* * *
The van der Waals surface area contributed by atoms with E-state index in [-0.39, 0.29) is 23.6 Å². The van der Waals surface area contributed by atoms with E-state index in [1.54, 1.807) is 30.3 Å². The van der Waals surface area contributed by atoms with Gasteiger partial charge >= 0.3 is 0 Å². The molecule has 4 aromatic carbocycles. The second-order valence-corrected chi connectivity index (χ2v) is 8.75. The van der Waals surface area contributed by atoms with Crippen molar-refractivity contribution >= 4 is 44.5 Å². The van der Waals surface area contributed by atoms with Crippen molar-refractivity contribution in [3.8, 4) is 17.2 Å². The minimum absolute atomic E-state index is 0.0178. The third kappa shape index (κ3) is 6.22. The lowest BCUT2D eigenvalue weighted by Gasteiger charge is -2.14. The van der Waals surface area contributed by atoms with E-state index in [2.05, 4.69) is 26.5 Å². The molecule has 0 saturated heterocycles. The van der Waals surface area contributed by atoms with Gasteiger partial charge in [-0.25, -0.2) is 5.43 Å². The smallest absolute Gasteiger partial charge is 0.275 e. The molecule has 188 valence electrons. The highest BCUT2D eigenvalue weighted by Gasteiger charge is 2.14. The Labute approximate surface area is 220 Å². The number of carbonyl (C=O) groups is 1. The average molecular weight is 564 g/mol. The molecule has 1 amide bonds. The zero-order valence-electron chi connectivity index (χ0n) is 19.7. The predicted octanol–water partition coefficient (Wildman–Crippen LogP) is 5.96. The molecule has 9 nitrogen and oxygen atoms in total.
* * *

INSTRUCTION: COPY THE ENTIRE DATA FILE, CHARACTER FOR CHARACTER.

The van der Waals surface area contributed by atoms with E-state index in [-0.39, 0.29) is 23.6 Å². The van der Waals surface area contributed by atoms with E-state index in [1.54, 1.807) is 30.3 Å². The van der Waals surface area contributed by atoms with Gasteiger partial charge >= 0.3 is 0 Å². The molecule has 4 aromatic carbocycles. The second-order valence-corrected chi connectivity index (χ2v) is 8.75. The van der Waals surface area contributed by atoms with Crippen molar-refractivity contribution >= 4 is 44.5 Å². The van der Waals surface area contributed by atoms with Crippen molar-refractivity contribution in [3.8, 4) is 17.2 Å². The minimum absolute atomic E-state index is 0.0178. The third kappa shape index (κ3) is 6.22. The lowest BCUT2D eigenvalue weighted by Gasteiger charge is -2.14. The van der Waals surface area contributed by atoms with E-state index in [2.05, 4.69) is 26.5 Å². The molecule has 0 saturated heterocycles. The van der Waals surface area contributed by atoms with Gasteiger partial charge in [-0.25, -0.2) is 5.43 Å². The smallest absolute Gasteiger partial charge is 0.275 e. The molecule has 188 valence electrons. The highest BCUT2D eigenvalue weighted by Gasteiger charge is 2.14. The Labute approximate surface area is 220 Å². The number of carbonyl (C=O) groups is 1. The average molecular weight is 564 g/mol. The molecule has 1 amide bonds. The zero-order valence-electron chi connectivity index (χ0n) is 19.7. The predicted octanol–water partition coefficient (Wildman–Crippen LogP) is 5.96. The molecule has 9 nitrogen and oxygen atoms in total.